This is a group of philosophy. Made by and for philosophers. Philosophy means a taste, a fondness for knowledge; a will to go out and seek knowledge.

So, if someone downvotes the question or answer of someone else, he/she should: 1) justify why he/she did so, or 2) upvote another justification he/she agrees.

If you think the other is wrong, tell us so! Explain! Help him/her to raise consciousness of the world. Engage in discussion, maybe YOU are the wrong one.

So my question is: should commenting (or at least upvoting another comment) be mandatory if someone downvotes at philosophy.stackexchange.com?

PS: Read somewhere else that "We will never be able to require explanations for downvotes"

"Never" is just too much time. Of course it's possible, it's just a matter of collective will.

  • The reasons given there are not satisfactory. Nor the explanation given in the question. – Rodrigo Apr 1 '15 at 13:10

Upvotes and downvotes are designed to let good content rise to the top.

I don't think it would be a good idea to have the system force you to explain downvotes. There are several reasons for downvoting that are obvious and should not need an explanation - they may not be that prominent on this site as we're relatively small and still in beta, but on other sites these problems really exist:

  • Too much bold / capitals / etc.
  • Troll
  • Spam
  • User repeatedly posts similar posts and the reason is already explained elsewhere

So, the only thing left is to encourage people to explain their downvotes. This has already been done, but maybe not enough. Yes, I do think that often it's good to explain downvotes. I do not think it doesn't happen enough on this site.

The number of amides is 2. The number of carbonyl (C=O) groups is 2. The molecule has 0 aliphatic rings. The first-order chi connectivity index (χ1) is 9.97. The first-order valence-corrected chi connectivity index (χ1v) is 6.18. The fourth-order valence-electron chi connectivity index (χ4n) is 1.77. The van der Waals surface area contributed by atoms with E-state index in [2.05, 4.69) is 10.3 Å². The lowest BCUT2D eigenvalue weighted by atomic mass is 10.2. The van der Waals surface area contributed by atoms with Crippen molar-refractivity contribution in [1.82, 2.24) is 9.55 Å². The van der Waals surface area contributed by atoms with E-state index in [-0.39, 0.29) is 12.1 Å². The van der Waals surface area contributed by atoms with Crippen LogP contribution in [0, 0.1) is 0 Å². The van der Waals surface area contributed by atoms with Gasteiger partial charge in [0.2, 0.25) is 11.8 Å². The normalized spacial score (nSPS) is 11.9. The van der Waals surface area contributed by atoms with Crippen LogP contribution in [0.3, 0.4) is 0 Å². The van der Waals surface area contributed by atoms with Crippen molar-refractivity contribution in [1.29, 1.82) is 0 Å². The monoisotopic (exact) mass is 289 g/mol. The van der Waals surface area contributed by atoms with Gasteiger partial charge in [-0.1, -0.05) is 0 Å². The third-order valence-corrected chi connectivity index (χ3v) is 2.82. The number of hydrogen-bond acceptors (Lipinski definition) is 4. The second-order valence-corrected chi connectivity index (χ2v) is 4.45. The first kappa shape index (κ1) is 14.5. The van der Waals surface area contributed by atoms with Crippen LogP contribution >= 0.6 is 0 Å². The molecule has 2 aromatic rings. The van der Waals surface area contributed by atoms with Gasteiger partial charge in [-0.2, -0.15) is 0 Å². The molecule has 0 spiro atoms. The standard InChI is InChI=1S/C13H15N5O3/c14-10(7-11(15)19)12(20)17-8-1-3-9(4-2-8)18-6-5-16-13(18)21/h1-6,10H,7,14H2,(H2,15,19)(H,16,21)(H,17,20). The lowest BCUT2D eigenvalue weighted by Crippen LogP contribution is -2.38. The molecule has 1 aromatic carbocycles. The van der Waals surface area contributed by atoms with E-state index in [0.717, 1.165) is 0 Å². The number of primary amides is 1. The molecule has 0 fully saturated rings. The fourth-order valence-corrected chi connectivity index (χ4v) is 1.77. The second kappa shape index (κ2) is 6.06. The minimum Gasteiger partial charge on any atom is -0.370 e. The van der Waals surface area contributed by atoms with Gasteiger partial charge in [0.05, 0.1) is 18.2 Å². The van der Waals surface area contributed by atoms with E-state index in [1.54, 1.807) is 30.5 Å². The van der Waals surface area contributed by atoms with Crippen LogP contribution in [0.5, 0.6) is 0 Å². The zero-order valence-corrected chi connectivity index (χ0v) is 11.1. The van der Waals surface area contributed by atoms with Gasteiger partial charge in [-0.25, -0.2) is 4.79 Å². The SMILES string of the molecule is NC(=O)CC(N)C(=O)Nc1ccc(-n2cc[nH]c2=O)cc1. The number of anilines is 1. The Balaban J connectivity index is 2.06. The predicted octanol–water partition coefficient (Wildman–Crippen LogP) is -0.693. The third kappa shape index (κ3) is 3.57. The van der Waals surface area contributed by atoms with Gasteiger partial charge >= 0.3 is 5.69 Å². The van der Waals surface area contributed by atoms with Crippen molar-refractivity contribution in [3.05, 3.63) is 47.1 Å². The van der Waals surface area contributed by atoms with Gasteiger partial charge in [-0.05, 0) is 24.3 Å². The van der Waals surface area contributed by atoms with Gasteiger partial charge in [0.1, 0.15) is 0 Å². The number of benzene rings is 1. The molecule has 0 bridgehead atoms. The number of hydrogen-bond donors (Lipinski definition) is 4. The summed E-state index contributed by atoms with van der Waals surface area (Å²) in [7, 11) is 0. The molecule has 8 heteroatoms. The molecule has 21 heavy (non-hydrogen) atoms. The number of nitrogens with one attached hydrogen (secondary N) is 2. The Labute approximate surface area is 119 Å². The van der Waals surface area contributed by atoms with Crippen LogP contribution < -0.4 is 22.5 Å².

• Some people don't want to lose the debate, but they don't have arguments. So they hide behind secret downvotes. And I think that's just despicable. – Rodrigo Apr 1 '15 at 14:44
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    @Rodrigo so what is your suggestion? And could you give some examples? Because as I said, I don't have the idea this is an issue here. – user2953 Apr 1 '15 at 14:46
  • Also, philosophy have far more subjectivity than stackoverflow will ever have. There's no need for both sites following exactly the same rules. – Rodrigo Apr 1 '15 at 14:46
  • My suggestion is that commenting (or at least upvoting another comment) should be mandatory if someone downvotes at philosophy.stackexchange.com. – Rodrigo Apr 1 '15 at 14:46
  • @Rodrigo how would you approach the four situations I mentioned then? And, again, could you give some examples of posts that were downvoted and where an explanation is required? – user2953 Apr 1 '15 at 14:48
  • If I was the first downvoter, I would just state the reason for the downvoting, whatever it was. Examples: philosophy.stackexchange.com/a/22397/4686 philosophy.stackexchange.com/a/9566/4686 philosophy.stackexchange.com/a/10332/4686 Looks like sometimes the person just don't think the answer is useful. But sometimes the answer goes against some hard held beliefs, and the downvoter may be ashamed to assume it. But this is a philosophy site, not a religious one. Right? – Rodrigo Apr 1 '15 at 15:30
  • @Rodrigo on the first I can understand the downvote, but an explanation would've been good indeed. The second didn't get a downvote. The third question should never have been answered because it was primarily opinion-based, and then you can kind of expect downvotes... but you still received two upvotes there, so not really a problem. Yes, sometimes things go wrong. But based on these examples I don't think it's necessary to call for a site-wide attitude change. That's just my opinion though, you may have a completely different one. – user2953 Apr 1 '15 at 15:39
  • I received the upvotes after I have received downvotes, in 2 of the 3 examples. This shows the downvotes were possibly not honest, after all. – Rodrigo Apr 1 '15 at 15:40
  • @Rodrigo with more reputation you can see a split vote count (upvotes and downvotes separately). So I can see that the second link did not receive any downvotes (or they removed it within 5 min or so). Also I doubt that it would mean anything. – user2953 Apr 1 '15 at 15:42

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